London, Ont., is now one step closer to a newly renovated transit headquarters after city council members voted to develop a joint application for a new London Transit Commission (LTC) facility on Highbury Avenue.
The application is set to be processed through a collaboration with LTC staff and the deputy city manager, as well as the city’s finance supports, environment and infrastructure, and civic administration.
The motion was passed during Wednesday’s strategic priorities and policy (SPPC) meeting.
The plan to replace LTC headquarters was recently “fast tracked” after the federal government moved up the application deadline for London’s city hall to spend the remaining $119.3 million that was originally intended to be used for the construction of the west and north route of the bus rapid transit system (BRT).
During Wednesday’s meeting, London Transit General Manager Kelly Paleczny referenced a study performed in 2019 where city council approved three of the five proposed routes.
“Indications at that time were that this facility could be a phased implementation of knocking down and rebuilding on site (which) would happen between three and four years for the entire project,” Paleczy explained, saying that this process will ensure the continuation of the storage and maintenance of LTC buses on the property amid construction.
“Should the funding be approved, that’s plenty of time to get the project off the ground and completed by the 2033 deadline,” she said.
According to Paleczy, the new facility will be able to house and maintain a larger fleet of transit buses and provides room for the organization to advance an eventual transition to electric buses.
The recommendation was first discussed during a strategic priorities and policy (SPPC) meeting in June 2021 and stems from a motion that was put forward by Mayor Ed Holder and Deputy Mayor Josh Morgan.
In a letter addressed to the committee, the two make reference to the province’s creation of the Southwestern Ontario Transportation Task Force (SWOTTF), as well as a pledge from the federal government to explore enhancing passenger rail service in the region as Greyhound announced the shut down of its Canadian operations last year.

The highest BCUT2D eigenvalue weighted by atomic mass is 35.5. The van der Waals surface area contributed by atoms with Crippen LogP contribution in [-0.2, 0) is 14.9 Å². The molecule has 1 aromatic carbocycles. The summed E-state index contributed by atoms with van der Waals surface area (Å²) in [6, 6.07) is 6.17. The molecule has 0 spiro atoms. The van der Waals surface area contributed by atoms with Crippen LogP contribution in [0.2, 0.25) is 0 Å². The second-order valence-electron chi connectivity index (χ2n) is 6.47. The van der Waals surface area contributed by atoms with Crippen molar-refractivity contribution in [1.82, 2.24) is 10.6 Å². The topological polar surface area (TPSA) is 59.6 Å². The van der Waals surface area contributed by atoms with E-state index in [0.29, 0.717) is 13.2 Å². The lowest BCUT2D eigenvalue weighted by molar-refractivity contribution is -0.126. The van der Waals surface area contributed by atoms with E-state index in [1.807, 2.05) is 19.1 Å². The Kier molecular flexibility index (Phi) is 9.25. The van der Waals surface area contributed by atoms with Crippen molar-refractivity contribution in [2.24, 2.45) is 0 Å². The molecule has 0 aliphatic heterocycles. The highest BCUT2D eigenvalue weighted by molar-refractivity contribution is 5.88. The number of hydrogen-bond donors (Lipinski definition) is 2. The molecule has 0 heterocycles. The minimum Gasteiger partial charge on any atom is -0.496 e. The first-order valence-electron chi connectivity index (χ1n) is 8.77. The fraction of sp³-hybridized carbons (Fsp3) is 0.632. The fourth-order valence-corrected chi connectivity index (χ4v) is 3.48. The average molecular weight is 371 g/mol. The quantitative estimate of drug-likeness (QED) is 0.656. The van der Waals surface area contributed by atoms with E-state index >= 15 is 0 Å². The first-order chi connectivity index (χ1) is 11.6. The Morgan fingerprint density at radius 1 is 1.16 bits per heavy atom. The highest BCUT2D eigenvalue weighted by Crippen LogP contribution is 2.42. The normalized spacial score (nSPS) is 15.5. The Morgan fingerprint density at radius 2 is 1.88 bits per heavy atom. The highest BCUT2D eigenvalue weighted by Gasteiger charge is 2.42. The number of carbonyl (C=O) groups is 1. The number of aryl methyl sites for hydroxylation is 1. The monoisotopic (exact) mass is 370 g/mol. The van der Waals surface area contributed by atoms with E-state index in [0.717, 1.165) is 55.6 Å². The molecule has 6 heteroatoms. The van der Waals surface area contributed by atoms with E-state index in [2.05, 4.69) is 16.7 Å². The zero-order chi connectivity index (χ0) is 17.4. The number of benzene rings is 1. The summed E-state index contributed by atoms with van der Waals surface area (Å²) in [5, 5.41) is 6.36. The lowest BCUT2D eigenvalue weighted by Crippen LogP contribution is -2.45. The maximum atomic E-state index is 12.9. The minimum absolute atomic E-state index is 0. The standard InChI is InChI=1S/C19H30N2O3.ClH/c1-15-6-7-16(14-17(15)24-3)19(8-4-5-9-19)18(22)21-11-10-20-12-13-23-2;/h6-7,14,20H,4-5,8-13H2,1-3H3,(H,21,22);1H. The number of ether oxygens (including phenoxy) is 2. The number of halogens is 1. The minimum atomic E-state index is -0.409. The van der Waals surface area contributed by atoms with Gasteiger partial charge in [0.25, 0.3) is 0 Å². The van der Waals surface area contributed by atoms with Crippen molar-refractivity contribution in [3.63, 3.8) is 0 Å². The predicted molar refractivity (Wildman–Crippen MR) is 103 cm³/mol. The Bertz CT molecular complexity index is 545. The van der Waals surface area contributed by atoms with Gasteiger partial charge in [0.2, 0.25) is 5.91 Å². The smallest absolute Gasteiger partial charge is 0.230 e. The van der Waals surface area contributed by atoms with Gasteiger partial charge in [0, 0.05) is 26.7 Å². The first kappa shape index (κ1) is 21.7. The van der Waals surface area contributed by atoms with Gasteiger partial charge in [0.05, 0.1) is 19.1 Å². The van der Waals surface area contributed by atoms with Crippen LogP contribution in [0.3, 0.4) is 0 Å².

According to a recent report to the SPPC, this LTC renovation project is the only transit mega-project ready to meet the new federal government application deadline.
Council originally intended to create a list of projects for consideration by senior governments amid the development of the city’s Mobility Master Plan– a plan that will determine how London prioritizes transportation as well as mobility infrastructure, programs and policies for the next 25 years.
But the application deadline was advanced by one year by the federal government, requiring the provincial government to revaluate its schedule and timetable.
Projects must be selected by Friday, July 29.
“With the recent change from the federal budget, which has required us to identify a project by the end of this month and have a full business case in by the end of November, realistically speaking, our plan to bring four projects at the end of 2020 through the Mobility Master Plan isn’t viable anymore,” said Kelly Scherr, Deputy City Manager.
“This project, however, is important,” she added.
Ward 9 Coun. Anna Hopkins said that there still needs to be a clear understanding of what opportunities this project will bring for the city of London moving forward.
“I do represent Ward 9, which is out in the west end, and that is an area that is full of development – it’s only going to become even more challenging,” Hopkins said. “The number one concern I still hear from residents is how we move around safely, not only in our neighborhoods, but the importance of getting around and the need for other opportunities.”
Additionally, during Wednesday’s meeting, Deputy Mayor Josh Morgan expressed his confidence that the transit and transportation improvements determined through the Mobility Master Plan will provide upcoming opportunities for both Londoners and acquiring government funding from other programs for the city.
“I’m certainly going to support what’s before us today and I’m supporting the master mobility planning process as well,” Morgan said.